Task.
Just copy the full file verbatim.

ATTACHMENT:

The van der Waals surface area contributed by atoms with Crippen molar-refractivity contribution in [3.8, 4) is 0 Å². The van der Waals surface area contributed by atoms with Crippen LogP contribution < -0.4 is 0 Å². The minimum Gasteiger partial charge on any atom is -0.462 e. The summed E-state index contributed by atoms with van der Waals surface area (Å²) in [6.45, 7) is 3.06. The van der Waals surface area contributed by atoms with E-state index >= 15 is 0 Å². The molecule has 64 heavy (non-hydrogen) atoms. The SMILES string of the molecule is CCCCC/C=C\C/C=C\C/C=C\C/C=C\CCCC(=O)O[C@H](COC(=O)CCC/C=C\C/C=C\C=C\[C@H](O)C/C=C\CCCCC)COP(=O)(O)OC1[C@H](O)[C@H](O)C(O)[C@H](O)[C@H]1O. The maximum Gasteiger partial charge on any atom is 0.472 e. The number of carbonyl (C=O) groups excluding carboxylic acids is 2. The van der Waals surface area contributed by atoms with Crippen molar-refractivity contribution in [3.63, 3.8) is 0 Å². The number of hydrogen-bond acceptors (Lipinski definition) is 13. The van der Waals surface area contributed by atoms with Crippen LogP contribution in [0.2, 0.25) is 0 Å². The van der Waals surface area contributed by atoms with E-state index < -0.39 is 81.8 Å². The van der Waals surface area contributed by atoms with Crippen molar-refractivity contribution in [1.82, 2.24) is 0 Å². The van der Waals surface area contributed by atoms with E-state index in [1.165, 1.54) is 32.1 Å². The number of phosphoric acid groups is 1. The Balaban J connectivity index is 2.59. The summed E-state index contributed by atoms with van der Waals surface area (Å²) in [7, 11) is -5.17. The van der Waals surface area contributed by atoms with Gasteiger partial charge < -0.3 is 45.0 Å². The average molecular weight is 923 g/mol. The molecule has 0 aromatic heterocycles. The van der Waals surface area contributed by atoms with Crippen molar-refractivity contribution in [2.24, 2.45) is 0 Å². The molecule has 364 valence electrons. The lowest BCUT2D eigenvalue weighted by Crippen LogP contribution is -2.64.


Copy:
The van der Waals surface area contributed by atoms with Crippen molar-refractivity contribution in [3.8, 4) is 0 Å². The van der Waals surface area contributed by atoms with Crippen LogP contribution < -0.4 is 0 Å². The minimum Gasteiger partial charge on any atom is -0.462 e. The summed E-state index contributed by atoms with van der Waals surface area (Å²) in [6.45, 7) is 3.06. The van der Waals surface area contributed by atoms with E-state index >= 15 is 0 Å². The molecule has 64 heavy (non-hydrogen) atoms. The SMILES string of the molecule is CCCCC/C=C\C/C=C\C/C=C\C/C=C\CCCC(=O)O[C@H](COC(=O)CCC/C=C\C/C=C\C=C\[C@H](O)C/C=C\CCCCC)COP(=O)(O)OC1[C@H](O)[C@H](O)C(O)[C@H](O)[C@H]1O. The maximum Gasteiger partial charge on any atom is 0.472 e. The number of carbonyl (C=O) groups excluding carboxylic acids is 2. The van der Waals surface area contributed by atoms with Crippen molar-refractivity contribution in [3.63, 3.8) is 0 Å². The number of hydrogen-bond acceptors (Lipinski definition) is 13. The van der Waals surface area contributed by atoms with Crippen LogP contribution in [0.2, 0.25) is 0 Å². The van der Waals surface area contributed by atoms with E-state index < -0.39 is 81.8 Å². The van der Waals surface area contributed by atoms with Crippen molar-refractivity contribution in [1.82, 2.24) is 0 Å². The van der Waals surface area contributed by atoms with E-state index in [1.165, 1.54) is 32.1 Å². The number of phosphoric acid groups is 1. The Balaban J connectivity index is 2.59. The summed E-state index contributed by atoms with van der Waals surface area (Å²) in [7, 11) is -5.17. The van der Waals surface area contributed by atoms with Gasteiger partial charge < -0.3 is 45.0 Å². The average molecular weight is 923 g/mol. The molecule has 0 aromatic heterocycles. The van der Waals surface area contributed by atoms with Crippen molar-refractivity contribution in [2.24, 2.45) is 0 Å². The molecule has 364 valence electrons. The lowest BCUT2D eigenvalue weighted by Crippen LogP contribution is -2.64.